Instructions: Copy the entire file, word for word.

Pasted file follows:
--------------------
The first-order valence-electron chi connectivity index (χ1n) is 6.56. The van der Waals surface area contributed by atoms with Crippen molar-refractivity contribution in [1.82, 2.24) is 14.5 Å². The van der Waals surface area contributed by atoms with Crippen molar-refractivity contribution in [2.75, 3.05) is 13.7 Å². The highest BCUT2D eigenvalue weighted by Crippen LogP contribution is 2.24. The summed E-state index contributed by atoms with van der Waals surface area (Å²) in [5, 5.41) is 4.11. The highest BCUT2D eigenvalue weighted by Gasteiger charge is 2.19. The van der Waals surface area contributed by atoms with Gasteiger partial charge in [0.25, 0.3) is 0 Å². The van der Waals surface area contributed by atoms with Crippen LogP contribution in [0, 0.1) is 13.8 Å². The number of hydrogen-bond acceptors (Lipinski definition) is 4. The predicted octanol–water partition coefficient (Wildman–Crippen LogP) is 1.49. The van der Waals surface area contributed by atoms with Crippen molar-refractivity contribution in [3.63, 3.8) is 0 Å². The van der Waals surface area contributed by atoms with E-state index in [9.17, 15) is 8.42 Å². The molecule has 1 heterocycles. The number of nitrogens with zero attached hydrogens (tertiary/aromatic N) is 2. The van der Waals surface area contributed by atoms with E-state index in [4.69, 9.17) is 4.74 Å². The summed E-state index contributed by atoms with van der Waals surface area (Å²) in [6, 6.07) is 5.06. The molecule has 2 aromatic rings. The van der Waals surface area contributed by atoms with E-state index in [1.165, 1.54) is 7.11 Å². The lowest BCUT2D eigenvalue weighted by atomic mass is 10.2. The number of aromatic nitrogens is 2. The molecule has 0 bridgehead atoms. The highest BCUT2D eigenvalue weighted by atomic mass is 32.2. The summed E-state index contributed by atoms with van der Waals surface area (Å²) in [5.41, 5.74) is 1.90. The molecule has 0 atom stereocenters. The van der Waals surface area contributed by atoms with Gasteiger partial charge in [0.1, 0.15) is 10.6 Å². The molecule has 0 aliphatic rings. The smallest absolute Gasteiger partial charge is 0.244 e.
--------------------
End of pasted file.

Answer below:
The first-order valence-electron chi connectivity index (χ1n) is 6.56. The van der Waals surface area contributed by atoms with Crippen molar-refractivity contribution in [1.82, 2.24) is 14.5 Å². The van der Waals surface area contributed by atoms with Crippen molar-refractivity contribution in [2.75, 3.05) is 13.7 Å². The highest BCUT2D eigenvalue weighted by Crippen LogP contribution is 2.24. The summed E-state index contributed by atoms with van der Waals surface area (Å²) in [5, 5.41) is 4.11. The highest BCUT2D eigenvalue weighted by Gasteiger charge is 2.19. The van der Waals surface area contributed by atoms with Gasteiger partial charge in [0.25, 0.3) is 0 Å². The van der Waals surface area contributed by atoms with Crippen LogP contribution in [0, 0.1) is 13.8 Å². The number of hydrogen-bond acceptors (Lipinski definition) is 4. The predicted octanol–water partition coefficient (Wildman–Crippen LogP) is 1.49. The van der Waals surface area contributed by atoms with Crippen molar-refractivity contribution in [3.63, 3.8) is 0 Å². The van der Waals surface area contributed by atoms with E-state index in [9.17, 15) is 8.42 Å². The molecule has 1 heterocycles. The number of nitrogens with zero attached hydrogens (tertiary/aromatic N) is 2. The van der Waals surface area contributed by atoms with E-state index in [4.69, 9.17) is 4.74 Å². The summed E-state index contributed by atoms with van der Waals surface area (Å²) in [6, 6.07) is 5.06. The molecule has 2 aromatic rings. The van der Waals surface area contributed by atoms with E-state index in [1.165, 1.54) is 7.11 Å². The lowest BCUT2D eigenvalue weighted by atomic mass is 10.2. The number of aromatic nitrogens is 2. The molecule has 0 bridgehead atoms. The highest BCUT2D eigenvalue weighted by atomic mass is 32.2. The summed E-state index contributed by atoms with van der Waals surface area (Å²) in [5.41, 5.74) is 1.90. The molecule has 0 atom stereocenters. The van der Waals surface area contributed by atoms with Gasteiger partial charge in [0.1, 0.15) is 10.6 Å². The molecule has 0 aliphatic rings. The smallest absolute Gasteiger partial charge is 0.244 e.